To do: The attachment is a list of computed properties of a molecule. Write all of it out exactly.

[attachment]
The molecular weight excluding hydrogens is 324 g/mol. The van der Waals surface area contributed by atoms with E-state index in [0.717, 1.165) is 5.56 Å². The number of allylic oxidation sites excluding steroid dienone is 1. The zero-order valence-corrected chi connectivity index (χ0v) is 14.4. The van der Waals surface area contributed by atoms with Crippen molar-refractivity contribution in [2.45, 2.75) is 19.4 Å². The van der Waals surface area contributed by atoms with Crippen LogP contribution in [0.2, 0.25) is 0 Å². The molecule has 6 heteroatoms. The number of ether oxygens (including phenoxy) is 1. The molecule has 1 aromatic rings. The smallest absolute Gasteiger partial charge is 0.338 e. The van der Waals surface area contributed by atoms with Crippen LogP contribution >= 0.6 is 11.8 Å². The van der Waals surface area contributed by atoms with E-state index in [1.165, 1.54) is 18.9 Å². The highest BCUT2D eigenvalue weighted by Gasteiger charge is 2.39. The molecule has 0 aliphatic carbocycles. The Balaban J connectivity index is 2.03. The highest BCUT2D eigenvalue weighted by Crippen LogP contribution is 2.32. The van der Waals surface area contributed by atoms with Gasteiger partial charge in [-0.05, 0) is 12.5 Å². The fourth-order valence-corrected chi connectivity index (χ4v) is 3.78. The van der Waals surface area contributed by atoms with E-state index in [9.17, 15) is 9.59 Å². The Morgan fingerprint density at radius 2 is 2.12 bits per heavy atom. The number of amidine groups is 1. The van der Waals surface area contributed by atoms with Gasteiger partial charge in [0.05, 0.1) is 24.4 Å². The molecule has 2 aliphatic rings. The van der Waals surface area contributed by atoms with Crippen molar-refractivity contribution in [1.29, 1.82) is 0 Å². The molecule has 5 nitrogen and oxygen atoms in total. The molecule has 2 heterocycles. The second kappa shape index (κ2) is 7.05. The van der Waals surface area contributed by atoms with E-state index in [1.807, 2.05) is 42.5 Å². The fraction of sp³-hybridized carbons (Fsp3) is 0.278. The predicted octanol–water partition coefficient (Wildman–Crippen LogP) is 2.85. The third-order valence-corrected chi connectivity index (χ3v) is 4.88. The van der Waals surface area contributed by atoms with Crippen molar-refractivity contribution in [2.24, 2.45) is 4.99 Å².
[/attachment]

The molecular weight excluding hydrogens is 324 g/mol. The van der Waals surface area contributed by atoms with E-state index in [0.717, 1.165) is 5.56 Å². The number of allylic oxidation sites excluding steroid dienone is 1. The zero-order valence-corrected chi connectivity index (χ0v) is 14.4. The van der Waals surface area contributed by atoms with Crippen molar-refractivity contribution in [2.45, 2.75) is 19.4 Å². The van der Waals surface area contributed by atoms with Crippen LogP contribution in [0.2, 0.25) is 0 Å². The molecule has 6 heteroatoms. The number of ether oxygens (including phenoxy) is 1. The molecule has 1 aromatic rings. The smallest absolute Gasteiger partial charge is 0.338 e. The van der Waals surface area contributed by atoms with Crippen LogP contribution >= 0.6 is 11.8 Å². The van der Waals surface area contributed by atoms with E-state index in [1.165, 1.54) is 18.9 Å². The highest BCUT2D eigenvalue weighted by Gasteiger charge is 2.39. The molecule has 0 aliphatic carbocycles. The Balaban J connectivity index is 2.03. The highest BCUT2D eigenvalue weighted by Crippen LogP contribution is 2.32. The van der Waals surface area contributed by atoms with Gasteiger partial charge in [-0.05, 0) is 12.5 Å². The fourth-order valence-corrected chi connectivity index (χ4v) is 3.78. The van der Waals surface area contributed by atoms with E-state index in [9.17, 15) is 9.59 Å². The Morgan fingerprint density at radius 2 is 2.12 bits per heavy atom. The number of amidine groups is 1. The van der Waals surface area contributed by atoms with Gasteiger partial charge in [0.05, 0.1) is 24.4 Å². The molecule has 2 aliphatic rings. The van der Waals surface area contributed by atoms with Crippen molar-refractivity contribution in [1.29, 1.82) is 0 Å². The molecule has 5 nitrogen and oxygen atoms in total. The molecule has 2 heterocycles. The second kappa shape index (κ2) is 7.05. The van der Waals surface area contributed by atoms with E-state index in [1.807, 2.05) is 42.5 Å². The fraction of sp³-hybridized carbons (Fsp3) is 0.278. The predicted octanol–water partition coefficient (Wildman–Crippen LogP) is 2.85. The third-order valence-corrected chi connectivity index (χ3v) is 4.88. The van der Waals surface area contributed by atoms with Crippen molar-refractivity contribution in [2.24, 2.45) is 4.99 Å².